The nineteenth century title of the work applies primarily to the girl at the right of the filed who is bent over the writing woman's shoulder, peering at the letter as it takes shape. Whatever the full intentions of this woman are, she is certainly trying to discern truth, and rather impatiently at that. Whether or not she is having more luck than the viewer of this work is hard to say, given her neutral facial expression and the lack of concern of the other two individuals in the painting. It is impossible to say what is in the letter, or whether the curious woman approves of what she reads or not, or in what way (if any) the news that the letter carries has an effect on her.
Other details of the painting provide further clues, however. The curious woman also appears o be the youngest of the group. The one who is seated and engaged in writing wears a head cover and the most conservative gown of the three, signaling that she is more settled than the other two and almost certainly married. It is likely, then, that the other two are not married, and this letter could very weel have something to do with a suit for one of these other women's hands -- most likely the third woman in the painting, dressed. This woman is at once the least interesting ad most intriguing figure in the painting -- she is not doing anything (not even reading over someone's shoulder), but she is given the most light and the tallest position, signaling her importance. Her position under the painting also solidifies her status as an object of desire, and the difficulty one finds in trying to read her face is mirrored in the difficulty of trying to discern any details of the painting. It is likely she for whom the letter is being written.
The over-the-shoulder reading...
This interpretation is strengthened by the fact that the youngest sister (according to the age determinations made here) is in the most shadowy part of the room, suggesting something hidden and perhaps even sinister in her intentions. Also, this figure is dressed in green, the traditional color of jealousy, and Ter Borch was known to include use of many symbolic elements in his paintings (76). The watch could be seen as another symbolic elements; the youngest sister's jealousy would stem from her awareness of the passage of time without bringing a husband (or lover) for her, and the watch is a physical reminder of time's continual flow.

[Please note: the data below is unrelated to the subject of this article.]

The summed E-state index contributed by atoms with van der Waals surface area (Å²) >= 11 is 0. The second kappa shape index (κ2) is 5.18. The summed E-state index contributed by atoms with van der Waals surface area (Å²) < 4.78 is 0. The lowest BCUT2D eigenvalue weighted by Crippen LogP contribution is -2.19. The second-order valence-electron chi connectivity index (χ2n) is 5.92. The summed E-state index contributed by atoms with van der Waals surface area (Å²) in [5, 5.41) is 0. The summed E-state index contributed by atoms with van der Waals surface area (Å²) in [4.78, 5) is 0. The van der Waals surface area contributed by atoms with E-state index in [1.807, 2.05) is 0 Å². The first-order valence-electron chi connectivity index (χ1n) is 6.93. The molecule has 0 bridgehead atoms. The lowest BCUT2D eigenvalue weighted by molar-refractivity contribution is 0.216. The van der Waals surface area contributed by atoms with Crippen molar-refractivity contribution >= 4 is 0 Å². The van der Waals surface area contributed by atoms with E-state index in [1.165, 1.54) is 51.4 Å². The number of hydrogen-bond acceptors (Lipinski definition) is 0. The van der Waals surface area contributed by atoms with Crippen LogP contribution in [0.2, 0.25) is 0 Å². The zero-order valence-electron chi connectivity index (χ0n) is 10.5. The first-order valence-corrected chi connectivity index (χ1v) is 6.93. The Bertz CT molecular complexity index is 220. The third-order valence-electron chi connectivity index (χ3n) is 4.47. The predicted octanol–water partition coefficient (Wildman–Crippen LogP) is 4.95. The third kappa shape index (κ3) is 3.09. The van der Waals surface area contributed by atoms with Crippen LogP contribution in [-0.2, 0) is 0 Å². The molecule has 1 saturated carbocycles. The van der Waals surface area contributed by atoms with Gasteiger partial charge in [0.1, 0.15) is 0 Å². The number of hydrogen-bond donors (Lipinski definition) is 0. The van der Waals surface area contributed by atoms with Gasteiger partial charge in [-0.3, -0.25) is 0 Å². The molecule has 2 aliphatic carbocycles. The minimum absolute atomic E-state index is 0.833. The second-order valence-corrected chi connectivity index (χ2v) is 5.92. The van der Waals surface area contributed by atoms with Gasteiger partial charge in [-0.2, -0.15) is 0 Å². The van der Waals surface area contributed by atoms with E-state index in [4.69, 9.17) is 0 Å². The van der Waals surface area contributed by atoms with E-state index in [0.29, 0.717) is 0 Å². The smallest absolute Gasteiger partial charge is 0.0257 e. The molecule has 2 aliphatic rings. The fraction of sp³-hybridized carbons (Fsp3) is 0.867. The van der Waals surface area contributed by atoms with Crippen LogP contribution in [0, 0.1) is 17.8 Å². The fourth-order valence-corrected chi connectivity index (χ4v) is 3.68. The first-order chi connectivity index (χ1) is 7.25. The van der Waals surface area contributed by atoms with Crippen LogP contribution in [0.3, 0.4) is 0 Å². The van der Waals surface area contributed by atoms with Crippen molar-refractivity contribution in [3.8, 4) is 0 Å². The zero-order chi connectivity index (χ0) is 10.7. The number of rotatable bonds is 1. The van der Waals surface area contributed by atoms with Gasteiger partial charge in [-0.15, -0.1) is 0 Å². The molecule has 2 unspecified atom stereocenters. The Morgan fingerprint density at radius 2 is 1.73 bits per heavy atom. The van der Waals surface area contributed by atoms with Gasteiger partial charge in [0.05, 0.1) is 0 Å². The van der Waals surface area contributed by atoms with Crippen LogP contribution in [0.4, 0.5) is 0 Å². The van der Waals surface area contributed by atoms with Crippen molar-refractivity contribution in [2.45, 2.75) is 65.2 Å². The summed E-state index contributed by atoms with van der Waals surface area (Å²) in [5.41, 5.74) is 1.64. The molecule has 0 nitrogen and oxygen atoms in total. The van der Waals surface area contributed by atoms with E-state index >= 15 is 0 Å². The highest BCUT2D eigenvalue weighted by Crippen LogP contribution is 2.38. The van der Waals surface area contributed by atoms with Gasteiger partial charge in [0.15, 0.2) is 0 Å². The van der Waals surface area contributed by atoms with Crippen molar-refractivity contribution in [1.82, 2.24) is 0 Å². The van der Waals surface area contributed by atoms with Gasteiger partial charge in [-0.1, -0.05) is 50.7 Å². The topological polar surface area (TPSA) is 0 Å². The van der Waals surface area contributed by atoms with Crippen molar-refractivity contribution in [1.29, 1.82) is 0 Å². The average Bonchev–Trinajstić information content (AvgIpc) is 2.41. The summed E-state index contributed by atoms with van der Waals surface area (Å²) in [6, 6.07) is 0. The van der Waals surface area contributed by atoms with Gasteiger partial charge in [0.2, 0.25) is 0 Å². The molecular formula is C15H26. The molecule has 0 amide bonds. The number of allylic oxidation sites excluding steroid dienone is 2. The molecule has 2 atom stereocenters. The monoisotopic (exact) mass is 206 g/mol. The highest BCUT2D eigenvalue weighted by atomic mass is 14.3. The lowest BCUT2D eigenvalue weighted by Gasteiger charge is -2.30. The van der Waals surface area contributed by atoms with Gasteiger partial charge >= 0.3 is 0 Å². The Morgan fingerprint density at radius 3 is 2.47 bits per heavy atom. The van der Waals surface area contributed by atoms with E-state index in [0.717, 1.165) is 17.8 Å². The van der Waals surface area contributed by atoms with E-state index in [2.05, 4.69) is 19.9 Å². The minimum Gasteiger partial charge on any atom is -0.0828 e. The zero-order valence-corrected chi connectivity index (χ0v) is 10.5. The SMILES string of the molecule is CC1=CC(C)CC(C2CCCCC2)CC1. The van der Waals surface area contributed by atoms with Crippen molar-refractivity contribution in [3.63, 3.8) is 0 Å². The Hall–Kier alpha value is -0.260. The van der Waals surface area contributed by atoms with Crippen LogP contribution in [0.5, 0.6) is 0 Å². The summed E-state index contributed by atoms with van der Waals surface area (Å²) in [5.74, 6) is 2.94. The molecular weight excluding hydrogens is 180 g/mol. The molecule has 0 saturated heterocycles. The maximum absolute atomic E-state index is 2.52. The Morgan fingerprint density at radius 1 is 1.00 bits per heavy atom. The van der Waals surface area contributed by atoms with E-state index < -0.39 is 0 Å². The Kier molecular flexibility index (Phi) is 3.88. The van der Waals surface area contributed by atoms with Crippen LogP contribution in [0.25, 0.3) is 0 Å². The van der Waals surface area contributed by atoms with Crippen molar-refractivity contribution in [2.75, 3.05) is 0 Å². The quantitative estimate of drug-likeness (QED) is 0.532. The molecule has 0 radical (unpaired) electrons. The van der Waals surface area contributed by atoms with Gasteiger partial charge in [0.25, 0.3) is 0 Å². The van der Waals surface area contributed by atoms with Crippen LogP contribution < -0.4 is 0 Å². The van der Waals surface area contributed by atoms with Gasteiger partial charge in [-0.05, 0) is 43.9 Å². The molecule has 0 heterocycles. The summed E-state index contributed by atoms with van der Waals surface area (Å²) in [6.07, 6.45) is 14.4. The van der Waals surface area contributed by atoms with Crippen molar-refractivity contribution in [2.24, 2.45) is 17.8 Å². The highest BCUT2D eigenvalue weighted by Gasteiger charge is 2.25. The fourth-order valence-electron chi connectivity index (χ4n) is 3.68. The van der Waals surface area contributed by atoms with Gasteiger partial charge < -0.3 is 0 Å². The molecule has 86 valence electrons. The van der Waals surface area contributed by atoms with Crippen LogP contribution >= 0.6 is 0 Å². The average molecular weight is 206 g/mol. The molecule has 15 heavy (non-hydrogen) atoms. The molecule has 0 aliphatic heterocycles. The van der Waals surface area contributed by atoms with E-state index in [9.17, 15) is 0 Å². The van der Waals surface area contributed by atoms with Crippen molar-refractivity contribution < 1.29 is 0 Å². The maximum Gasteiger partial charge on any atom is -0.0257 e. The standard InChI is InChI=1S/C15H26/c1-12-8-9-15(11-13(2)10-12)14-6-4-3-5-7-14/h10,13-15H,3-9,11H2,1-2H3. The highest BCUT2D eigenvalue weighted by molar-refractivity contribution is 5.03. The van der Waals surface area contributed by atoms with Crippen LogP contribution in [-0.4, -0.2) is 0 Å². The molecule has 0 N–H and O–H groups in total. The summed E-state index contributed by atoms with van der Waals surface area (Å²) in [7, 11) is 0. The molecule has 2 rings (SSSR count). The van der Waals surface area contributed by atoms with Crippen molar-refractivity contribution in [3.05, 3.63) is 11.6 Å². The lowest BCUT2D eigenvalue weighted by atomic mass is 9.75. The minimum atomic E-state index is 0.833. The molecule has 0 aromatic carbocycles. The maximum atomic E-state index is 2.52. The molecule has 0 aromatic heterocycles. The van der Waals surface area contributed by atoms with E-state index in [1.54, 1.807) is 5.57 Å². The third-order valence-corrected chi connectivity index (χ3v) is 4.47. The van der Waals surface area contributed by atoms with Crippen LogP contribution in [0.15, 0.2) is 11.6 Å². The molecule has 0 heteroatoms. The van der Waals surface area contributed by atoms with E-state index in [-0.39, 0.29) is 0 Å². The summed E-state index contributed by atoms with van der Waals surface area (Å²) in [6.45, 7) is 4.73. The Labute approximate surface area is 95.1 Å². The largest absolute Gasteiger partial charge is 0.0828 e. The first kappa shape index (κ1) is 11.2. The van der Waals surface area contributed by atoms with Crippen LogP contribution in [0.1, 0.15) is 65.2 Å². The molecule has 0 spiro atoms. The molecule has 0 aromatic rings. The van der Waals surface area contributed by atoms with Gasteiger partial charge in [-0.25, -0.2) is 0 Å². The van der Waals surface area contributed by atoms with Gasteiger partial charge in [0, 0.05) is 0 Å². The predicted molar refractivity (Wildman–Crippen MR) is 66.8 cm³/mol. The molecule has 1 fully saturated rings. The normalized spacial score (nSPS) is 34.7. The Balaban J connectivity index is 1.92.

This, then, is one possible explanation for what is going on in this painting: the woman in pink received a letter from a suitor which lies on the table. Her sister and guardian is composing a measured yet encouraging letter in response while the pink sister reflects dreamily on her future as a wife. Meanwhile, the younger sister is jealously reading the response and wishing it was she who had been courted and would soon be married. The other sisters remain completely oblivious to this jealousy of the youngest sister, which will only make her jealousy sharper in the future. Whether or not this is what Ter Borch intended will never be known -- all viewers of this painting will…
Metropolitan Museum of Arts: Johannes Vermeer (Dutch, Delft 1632 -- 1675 Delft) Young Woman with a Water Pitcher (1662) History of the Painting The Metropolitan Museum of Art (MMA) notes that this was the first Vermeer painting to enter an American public collection, and is one of a small group of canvases dating from about 1662 -- 65 in which isolated women appear as mistresses of their private domains. Technical analysis reveals that a
The codes appeared on the screen and were read by trained typographers. In 1970, the Merganthaler Linotype VIP became the first phototypesetter to incorporate a minicomputer with programmable software that could be used to process raw text within the output machine (Barlow & Eccles, 1992). The graphic artist and designer had been losing some of their credibility in relationship to the fine artists up to the 1970s, because typesetting became
6%, Nebraska -- 17.6%, Illinois -- 17.5%, Delaware -- 17.4%, Colorado -- 17.2%, Montana -- 17%, South Dakota -- 16.9%, Ohio -- 16.9%, Massachusetts -- 16.9%, District of Columbia -- 16.6%, Alaska -- 16.3%, Missouri -- 16.2%, Michigan -- 16.1%, Wyoming -- 16.1%, Vermont -- 16.1%, New Hampshire -- 16%, Texas -- 15.6%, Arizona -- 15.5%, New York -- 15.2%, Maine -- 14.9%, Connecticut -- 14.8%, California -- 14.7%, New
Clinical Psychology Dissertation - Dream Content as a Therapeutic Approach: Ego Gratification vs. Repressed Feelings An Abstract of a Dissertation Dream Content as a Therapeutic Approach: Ego Gratification vs. Repressed Feelings This study sets out to determine how dreams can be used in a therapeutic environment to discuss feelings from a dream, and how the therapist should engage the patient to discuss them to reveal the relevance of those feelings, in their present,